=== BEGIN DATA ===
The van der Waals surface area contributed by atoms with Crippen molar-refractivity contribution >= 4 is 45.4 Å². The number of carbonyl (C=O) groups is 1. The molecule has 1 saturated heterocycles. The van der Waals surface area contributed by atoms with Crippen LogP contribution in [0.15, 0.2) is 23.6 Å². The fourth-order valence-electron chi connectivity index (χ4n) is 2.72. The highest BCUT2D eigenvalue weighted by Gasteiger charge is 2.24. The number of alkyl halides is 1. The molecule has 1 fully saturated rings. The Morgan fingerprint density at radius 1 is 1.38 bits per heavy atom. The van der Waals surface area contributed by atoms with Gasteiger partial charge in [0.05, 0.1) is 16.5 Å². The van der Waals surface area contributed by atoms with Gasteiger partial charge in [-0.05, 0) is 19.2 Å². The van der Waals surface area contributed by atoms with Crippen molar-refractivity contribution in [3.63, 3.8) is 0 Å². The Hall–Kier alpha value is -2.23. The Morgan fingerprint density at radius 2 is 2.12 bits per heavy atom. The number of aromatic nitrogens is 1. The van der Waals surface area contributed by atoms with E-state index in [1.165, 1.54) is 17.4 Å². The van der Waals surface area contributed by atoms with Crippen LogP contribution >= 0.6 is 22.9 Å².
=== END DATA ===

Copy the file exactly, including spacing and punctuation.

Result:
The van der Waals surface area contributed by atoms with Crippen molar-refractivity contribution >= 4 is 45.4 Å². The number of carbonyl (C=O) groups is 1. The molecule has 1 saturated heterocycles. The van der Waals surface area contributed by atoms with Crippen LogP contribution in [0.15, 0.2) is 23.6 Å². The fourth-order valence-electron chi connectivity index (χ4n) is 2.72. The highest BCUT2D eigenvalue weighted by Gasteiger charge is 2.24. The number of alkyl halides is 1. The molecule has 1 fully saturated rings. The Morgan fingerprint density at radius 1 is 1.38 bits per heavy atom. The van der Waals surface area contributed by atoms with Gasteiger partial charge in [0.05, 0.1) is 16.5 Å². The van der Waals surface area contributed by atoms with Gasteiger partial charge in [-0.05, 0) is 19.2 Å². The van der Waals surface area contributed by atoms with Crippen molar-refractivity contribution in [3.63, 3.8) is 0 Å². The Hall–Kier alpha value is -2.23. The Morgan fingerprint density at radius 2 is 2.12 bits per heavy atom. The number of aromatic nitrogens is 1. The van der Waals surface area contributed by atoms with E-state index in [1.165, 1.54) is 17.4 Å². The van der Waals surface area contributed by atoms with Crippen LogP contribution >= 0.6 is 22.9 Å².